Price, Value & Worth: Conceptualizing Social Practices of E/Valuation Pt. 1

Tuesday, 17 July 2018: 10:30-12:20
RC35 Conceptual and Terminological Analysis (host committee)
RC02 Economy and Society

Language: English

Valuation and evaluation are widespread social practices. Investigating these practices is essential to understanding how social order comes about and changes over time. With the spread of capitalism, (e)valuations have come to be understood primarily in economic terms. And with the spread of neoliberalism and market fundamentalism, governments and organizations are increasingly turning to valuation mechanisms to quantify the worth of people, processes, and outcomes. For example, credit rating agencies evaluate individuals’ creditworthiness, bank stress tests evaluate banks’ stability, and stock markets evaluate corporations’ worth. One of the striking characteristics of such market valuations is that they create commensurations that are interpreted as objective, informed, depersonalized, apolitical and expert. Despite such apparently successful abstracting, a leitmotif in a number of research programs (e.g., the New Economic Sociology, and current reformulations of Critical Theory) is that the economy and social life are not separate spheres with distinctive values and practices. Exploring this productive tension, this joint session of RC02 and RC35 collects together conceptual as well as theoretically-informed empirical papers that investigate the beliefs, values and practices embedded in diverse social practices of (e)valuation and the role and functions of (e)valuations as well as devaluations for the reproduction and development of contemporary society. We particularly encourage papers that unpack social processes of price formation, valuation, and the assessment of worth. A second set of papers is presented on Wednesday, July 18, 17:30-19:20.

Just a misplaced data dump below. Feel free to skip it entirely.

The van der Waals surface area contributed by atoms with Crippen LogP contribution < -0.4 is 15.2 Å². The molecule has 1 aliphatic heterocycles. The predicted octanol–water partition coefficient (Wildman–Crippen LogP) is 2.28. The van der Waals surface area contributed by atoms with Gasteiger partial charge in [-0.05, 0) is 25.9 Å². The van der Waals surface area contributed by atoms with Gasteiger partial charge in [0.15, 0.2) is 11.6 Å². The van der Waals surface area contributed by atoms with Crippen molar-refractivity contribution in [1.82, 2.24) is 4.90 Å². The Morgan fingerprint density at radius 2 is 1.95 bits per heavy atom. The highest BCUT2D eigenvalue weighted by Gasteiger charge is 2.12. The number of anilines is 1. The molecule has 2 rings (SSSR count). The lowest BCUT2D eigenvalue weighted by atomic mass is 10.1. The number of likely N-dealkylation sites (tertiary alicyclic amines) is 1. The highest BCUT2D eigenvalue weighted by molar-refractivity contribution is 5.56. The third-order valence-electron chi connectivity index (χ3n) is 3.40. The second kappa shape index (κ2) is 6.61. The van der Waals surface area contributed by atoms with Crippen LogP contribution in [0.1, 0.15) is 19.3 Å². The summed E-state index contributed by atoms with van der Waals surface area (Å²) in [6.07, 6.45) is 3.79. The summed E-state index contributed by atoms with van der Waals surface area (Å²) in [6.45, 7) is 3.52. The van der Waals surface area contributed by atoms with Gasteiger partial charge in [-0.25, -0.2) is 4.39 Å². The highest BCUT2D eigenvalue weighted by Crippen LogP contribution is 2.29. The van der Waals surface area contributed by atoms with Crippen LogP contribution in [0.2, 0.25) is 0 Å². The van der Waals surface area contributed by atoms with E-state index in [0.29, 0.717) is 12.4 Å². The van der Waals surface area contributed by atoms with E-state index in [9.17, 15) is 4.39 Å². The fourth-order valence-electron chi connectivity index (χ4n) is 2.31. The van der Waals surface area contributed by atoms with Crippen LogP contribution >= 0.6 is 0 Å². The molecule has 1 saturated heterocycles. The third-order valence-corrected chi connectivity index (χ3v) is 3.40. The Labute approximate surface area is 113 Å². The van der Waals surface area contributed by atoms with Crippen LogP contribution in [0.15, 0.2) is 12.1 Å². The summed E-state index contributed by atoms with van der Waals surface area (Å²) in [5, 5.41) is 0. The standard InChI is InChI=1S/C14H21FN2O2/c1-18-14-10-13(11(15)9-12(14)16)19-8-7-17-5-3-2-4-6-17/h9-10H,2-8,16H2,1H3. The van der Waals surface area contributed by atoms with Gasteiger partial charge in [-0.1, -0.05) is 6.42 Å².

Session Organizers:
Aaron PITLUCK, Illinois State University, USA and David STRECKER, University of Frankfurt, Germany
Aaron PITLUCK, Illinois State University, USA
Oral Presentations
Valuation As Science and Art in Asset Management
Ekaterina SVETLOVA, University of Leicester, United Kingdom
Evaluation As a Two-Way Process
Naoki IGUCHI, The University of Tokyo, Japan
Valuation Constellations
Frank MEIER, University of Bremen, Germany; Thorsten PEETZ, University of Bremen, Germany; Désirée WAIBEL, University of Bremen, Germany
Market Impurity: Welfare Liberalization As Moral Transgression
Morten FREDERIKSEN, Aalborg University, Denmark